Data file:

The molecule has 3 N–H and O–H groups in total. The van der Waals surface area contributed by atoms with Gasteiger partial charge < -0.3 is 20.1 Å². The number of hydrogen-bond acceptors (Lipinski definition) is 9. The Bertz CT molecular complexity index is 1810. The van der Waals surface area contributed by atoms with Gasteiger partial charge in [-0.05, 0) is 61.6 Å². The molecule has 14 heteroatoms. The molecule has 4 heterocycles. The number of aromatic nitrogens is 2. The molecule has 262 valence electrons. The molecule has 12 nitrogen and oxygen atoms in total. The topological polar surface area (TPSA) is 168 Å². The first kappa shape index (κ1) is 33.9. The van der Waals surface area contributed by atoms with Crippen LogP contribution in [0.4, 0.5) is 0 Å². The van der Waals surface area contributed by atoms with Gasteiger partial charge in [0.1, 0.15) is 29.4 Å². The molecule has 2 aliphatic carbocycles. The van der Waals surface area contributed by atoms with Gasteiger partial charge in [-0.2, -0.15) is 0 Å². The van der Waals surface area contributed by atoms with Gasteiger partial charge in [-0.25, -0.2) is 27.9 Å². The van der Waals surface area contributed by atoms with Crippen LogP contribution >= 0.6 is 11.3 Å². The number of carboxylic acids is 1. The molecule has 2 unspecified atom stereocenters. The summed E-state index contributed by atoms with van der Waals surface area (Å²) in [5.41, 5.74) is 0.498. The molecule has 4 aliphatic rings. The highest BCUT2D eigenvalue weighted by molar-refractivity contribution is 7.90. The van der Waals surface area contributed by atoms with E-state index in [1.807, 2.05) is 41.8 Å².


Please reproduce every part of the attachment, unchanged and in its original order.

The molecule has 3 N–H and O–H groups in total. The van der Waals surface area contributed by atoms with Gasteiger partial charge < -0.3 is 20.1 Å². The number of hydrogen-bond acceptors (Lipinski definition) is 9. The Bertz CT molecular complexity index is 1810. The van der Waals surface area contributed by atoms with Gasteiger partial charge in [-0.05, 0) is 61.6 Å². The molecule has 14 heteroatoms. The molecule has 4 heterocycles. The number of aromatic nitrogens is 2. The molecule has 262 valence electrons. The molecule has 12 nitrogen and oxygen atoms in total. The topological polar surface area (TPSA) is 168 Å². The first kappa shape index (κ1) is 33.9. The van der Waals surface area contributed by atoms with Crippen LogP contribution in [0.4, 0.5) is 0 Å². The van der Waals surface area contributed by atoms with Gasteiger partial charge in [0.1, 0.15) is 29.4 Å². The molecule has 2 aliphatic carbocycles. The van der Waals surface area contributed by atoms with Gasteiger partial charge in [-0.2, -0.15) is 0 Å². The van der Waals surface area contributed by atoms with Gasteiger partial charge in [-0.25, -0.2) is 27.9 Å². The van der Waals surface area contributed by atoms with Crippen LogP contribution >= 0.6 is 11.3 Å². The number of carboxylic acids is 1. The molecule has 2 unspecified atom stereocenters. The summed E-state index contributed by atoms with van der Waals surface area (Å²) in [5.41, 5.74) is 0.498. The molecule has 4 aliphatic rings. The highest BCUT2D eigenvalue weighted by molar-refractivity contribution is 7.90. The van der Waals surface area contributed by atoms with E-state index in [1.807, 2.05) is 41.8 Å².